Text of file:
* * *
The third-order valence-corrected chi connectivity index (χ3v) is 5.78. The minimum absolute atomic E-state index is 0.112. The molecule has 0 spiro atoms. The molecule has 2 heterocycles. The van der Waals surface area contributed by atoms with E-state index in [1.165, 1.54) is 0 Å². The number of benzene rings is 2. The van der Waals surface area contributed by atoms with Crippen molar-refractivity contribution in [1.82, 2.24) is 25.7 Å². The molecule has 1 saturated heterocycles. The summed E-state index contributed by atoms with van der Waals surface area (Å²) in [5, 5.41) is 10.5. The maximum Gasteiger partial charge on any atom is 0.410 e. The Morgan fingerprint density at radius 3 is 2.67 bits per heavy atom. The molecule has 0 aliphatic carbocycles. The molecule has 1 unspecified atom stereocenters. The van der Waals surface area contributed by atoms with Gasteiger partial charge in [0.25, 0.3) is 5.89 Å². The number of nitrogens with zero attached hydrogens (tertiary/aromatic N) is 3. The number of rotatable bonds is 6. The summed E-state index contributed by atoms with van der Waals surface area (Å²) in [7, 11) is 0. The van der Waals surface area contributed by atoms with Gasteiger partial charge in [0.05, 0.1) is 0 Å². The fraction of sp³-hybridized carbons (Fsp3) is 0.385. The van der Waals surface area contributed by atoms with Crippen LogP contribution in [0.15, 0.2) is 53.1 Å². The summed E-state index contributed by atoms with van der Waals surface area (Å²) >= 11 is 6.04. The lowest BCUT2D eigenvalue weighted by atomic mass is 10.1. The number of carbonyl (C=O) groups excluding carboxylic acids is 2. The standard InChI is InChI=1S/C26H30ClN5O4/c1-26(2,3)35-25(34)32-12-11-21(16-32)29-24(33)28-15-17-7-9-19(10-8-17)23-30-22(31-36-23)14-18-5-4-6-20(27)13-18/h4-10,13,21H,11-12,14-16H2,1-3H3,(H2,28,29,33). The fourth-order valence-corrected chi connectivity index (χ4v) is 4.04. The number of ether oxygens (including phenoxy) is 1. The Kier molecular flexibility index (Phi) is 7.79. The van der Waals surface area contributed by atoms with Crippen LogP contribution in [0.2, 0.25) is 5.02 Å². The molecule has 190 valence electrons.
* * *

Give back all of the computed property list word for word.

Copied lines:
The third-order valence-corrected chi connectivity index (χ3v) is 5.78. The minimum absolute atomic E-state index is 0.112. The molecule has 0 spiro atoms. The molecule has 2 heterocycles. The van der Waals surface area contributed by atoms with E-state index in [1.165, 1.54) is 0 Å². The number of benzene rings is 2. The van der Waals surface area contributed by atoms with Crippen molar-refractivity contribution in [1.82, 2.24) is 25.7 Å². The molecule has 1 saturated heterocycles. The summed E-state index contributed by atoms with van der Waals surface area (Å²) in [5, 5.41) is 10.5. The maximum Gasteiger partial charge on any atom is 0.410 e. The Morgan fingerprint density at radius 3 is 2.67 bits per heavy atom. The molecule has 0 aliphatic carbocycles. The molecule has 1 unspecified atom stereocenters. The van der Waals surface area contributed by atoms with Gasteiger partial charge in [0.25, 0.3) is 5.89 Å². The number of nitrogens with zero attached hydrogens (tertiary/aromatic N) is 3. The number of rotatable bonds is 6. The summed E-state index contributed by atoms with van der Waals surface area (Å²) in [7, 11) is 0. The van der Waals surface area contributed by atoms with Gasteiger partial charge in [0.05, 0.1) is 0 Å². The fraction of sp³-hybridized carbons (Fsp3) is 0.385. The van der Waals surface area contributed by atoms with Crippen LogP contribution in [0.15, 0.2) is 53.1 Å². The summed E-state index contributed by atoms with van der Waals surface area (Å²) >= 11 is 6.04. The lowest BCUT2D eigenvalue weighted by atomic mass is 10.1. The number of carbonyl (C=O) groups excluding carboxylic acids is 2. The standard InChI is InChI=1S/C26H30ClN5O4/c1-26(2,3)35-25(34)32-12-11-21(16-32)29-24(33)28-15-17-7-9-19(10-8-17)23-30-22(31-36-23)14-18-5-4-6-20(27)13-18/h4-10,13,21H,11-12,14-16H2,1-3H3,(H2,28,29,33). The fourth-order valence-corrected chi connectivity index (χ4v) is 4.04. The number of ether oxygens (including phenoxy) is 1. The Kier molecular flexibility index (Phi) is 7.79. The van der Waals surface area contributed by atoms with Crippen LogP contribution in [0.2, 0.25) is 5.02 Å². The molecule has 190 valence electrons.